Professor Henry Hecht stands in front of his Depositions class and displays a sample deposition question on the classroom projection screen. He asks his students to consider whether the question is objectionable. After they respond, he picks up his stylus and underlines the objectionable parts of the question, identified by his students, in bright red so that his students can easily focus on the words or phrases that are being discussed and why they are objectionable. But instead of writing on a transparency and projecting it with a document camera, Professor Hecht writes directly on the screen of his iPad and what he writes shows on the screen.
A multiple choice question appears on the projector and all of the sudden you hear the clicking of 34 different remotes — each click representing a vote from a student in the class. Steve Weissman stands in the front of the class and after he closes the poll a chart is displayed on the screen. The results are surprising. After a short moment, Weissman initiates an engaging discussion about the results.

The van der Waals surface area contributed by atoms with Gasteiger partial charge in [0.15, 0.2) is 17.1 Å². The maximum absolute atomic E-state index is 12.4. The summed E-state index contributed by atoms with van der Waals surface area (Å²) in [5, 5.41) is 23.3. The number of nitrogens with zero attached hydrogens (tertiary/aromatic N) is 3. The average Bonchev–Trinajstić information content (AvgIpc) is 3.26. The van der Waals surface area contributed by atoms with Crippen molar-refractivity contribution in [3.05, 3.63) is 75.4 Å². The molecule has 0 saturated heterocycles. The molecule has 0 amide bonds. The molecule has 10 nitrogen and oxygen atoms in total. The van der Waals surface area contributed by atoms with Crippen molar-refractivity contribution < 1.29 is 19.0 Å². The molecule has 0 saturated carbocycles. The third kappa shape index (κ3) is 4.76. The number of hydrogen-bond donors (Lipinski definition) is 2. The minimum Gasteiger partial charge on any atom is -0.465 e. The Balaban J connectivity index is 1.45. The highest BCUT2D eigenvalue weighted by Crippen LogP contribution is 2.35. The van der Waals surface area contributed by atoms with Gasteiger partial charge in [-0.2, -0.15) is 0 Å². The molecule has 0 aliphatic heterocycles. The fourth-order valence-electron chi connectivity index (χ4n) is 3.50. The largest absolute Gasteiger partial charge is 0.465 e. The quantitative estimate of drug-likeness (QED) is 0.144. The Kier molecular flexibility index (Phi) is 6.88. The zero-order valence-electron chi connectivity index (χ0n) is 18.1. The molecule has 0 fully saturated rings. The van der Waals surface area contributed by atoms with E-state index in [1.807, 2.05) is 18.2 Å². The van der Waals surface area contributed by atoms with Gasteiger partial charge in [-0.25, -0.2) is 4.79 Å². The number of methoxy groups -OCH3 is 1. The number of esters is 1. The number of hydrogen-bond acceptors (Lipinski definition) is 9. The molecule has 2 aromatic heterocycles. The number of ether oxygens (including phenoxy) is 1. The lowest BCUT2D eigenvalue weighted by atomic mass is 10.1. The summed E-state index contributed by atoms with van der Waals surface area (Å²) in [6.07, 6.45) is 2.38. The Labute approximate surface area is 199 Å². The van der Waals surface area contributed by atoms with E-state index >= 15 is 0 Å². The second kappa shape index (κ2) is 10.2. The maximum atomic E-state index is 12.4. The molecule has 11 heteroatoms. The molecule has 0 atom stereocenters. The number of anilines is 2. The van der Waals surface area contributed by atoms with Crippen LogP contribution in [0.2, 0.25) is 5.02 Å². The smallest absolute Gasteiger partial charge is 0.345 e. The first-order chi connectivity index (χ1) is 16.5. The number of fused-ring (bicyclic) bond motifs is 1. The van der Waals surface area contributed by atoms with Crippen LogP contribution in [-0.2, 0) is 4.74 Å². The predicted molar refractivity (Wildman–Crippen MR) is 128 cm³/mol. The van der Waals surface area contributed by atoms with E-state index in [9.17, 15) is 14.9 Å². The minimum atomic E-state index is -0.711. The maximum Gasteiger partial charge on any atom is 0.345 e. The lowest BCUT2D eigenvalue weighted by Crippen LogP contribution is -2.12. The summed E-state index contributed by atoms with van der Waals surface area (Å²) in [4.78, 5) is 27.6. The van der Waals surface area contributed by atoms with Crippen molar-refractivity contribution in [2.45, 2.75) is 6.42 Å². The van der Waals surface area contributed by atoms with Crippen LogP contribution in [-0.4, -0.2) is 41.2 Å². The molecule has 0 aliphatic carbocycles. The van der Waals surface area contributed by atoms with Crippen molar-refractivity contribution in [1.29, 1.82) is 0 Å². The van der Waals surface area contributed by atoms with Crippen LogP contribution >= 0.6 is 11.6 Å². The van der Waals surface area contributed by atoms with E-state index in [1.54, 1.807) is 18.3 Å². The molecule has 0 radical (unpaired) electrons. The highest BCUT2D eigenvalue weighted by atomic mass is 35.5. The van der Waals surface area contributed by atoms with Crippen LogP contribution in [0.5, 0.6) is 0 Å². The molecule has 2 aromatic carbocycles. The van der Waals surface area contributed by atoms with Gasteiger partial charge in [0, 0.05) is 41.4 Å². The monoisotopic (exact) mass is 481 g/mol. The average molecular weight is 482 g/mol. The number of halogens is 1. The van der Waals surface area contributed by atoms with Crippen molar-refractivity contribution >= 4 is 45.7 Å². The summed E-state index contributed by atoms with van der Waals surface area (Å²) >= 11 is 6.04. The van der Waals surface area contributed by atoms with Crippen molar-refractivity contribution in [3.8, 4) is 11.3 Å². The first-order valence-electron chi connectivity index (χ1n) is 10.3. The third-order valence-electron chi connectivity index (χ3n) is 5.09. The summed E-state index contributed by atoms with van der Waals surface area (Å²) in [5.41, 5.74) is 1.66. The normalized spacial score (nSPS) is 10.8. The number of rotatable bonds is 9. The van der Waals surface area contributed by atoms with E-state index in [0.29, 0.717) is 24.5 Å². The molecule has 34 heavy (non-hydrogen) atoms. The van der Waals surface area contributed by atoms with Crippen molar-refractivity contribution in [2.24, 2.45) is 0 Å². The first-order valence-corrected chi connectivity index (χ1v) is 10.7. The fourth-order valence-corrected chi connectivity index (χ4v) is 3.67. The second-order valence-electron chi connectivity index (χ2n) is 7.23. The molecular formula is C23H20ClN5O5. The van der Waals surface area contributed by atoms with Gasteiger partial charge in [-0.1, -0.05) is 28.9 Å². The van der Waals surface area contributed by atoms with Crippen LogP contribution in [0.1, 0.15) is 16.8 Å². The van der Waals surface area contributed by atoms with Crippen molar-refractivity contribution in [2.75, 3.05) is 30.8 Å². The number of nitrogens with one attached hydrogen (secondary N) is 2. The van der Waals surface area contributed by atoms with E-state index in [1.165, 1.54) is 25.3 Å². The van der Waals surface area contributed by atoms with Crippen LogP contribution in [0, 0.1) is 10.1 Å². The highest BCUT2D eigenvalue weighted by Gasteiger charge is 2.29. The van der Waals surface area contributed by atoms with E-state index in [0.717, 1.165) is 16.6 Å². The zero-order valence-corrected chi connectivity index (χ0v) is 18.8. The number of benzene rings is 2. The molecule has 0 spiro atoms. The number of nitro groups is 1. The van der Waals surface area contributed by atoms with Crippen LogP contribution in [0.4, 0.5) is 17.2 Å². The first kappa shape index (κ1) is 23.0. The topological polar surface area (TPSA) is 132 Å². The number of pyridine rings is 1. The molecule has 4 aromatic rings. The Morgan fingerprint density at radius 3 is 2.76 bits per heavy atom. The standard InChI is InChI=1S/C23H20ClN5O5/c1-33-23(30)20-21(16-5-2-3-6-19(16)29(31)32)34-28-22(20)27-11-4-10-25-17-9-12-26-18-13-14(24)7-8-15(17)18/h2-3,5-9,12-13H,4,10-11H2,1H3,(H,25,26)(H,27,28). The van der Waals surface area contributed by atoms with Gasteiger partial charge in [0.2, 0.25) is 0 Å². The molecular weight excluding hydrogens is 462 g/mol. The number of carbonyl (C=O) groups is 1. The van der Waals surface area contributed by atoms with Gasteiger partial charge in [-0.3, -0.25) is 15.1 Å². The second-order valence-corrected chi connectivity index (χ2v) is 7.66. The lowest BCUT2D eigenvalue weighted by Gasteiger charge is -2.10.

Weissman teaches Energy Regulation and the Environment and several other courses here at UC
Professor Herma Hill Kay poses a question to her students about how one determines a home state in child custody matters. After a brief discussion about the days assigned reading, she decides to highlight several factors that will guide her students through the material. Instead of standing up and walking over to the whiteboard to write out her points though, she quickly jots down her notes on her iPad using her finger. The transition between discussion and presentation is seamless. (more…)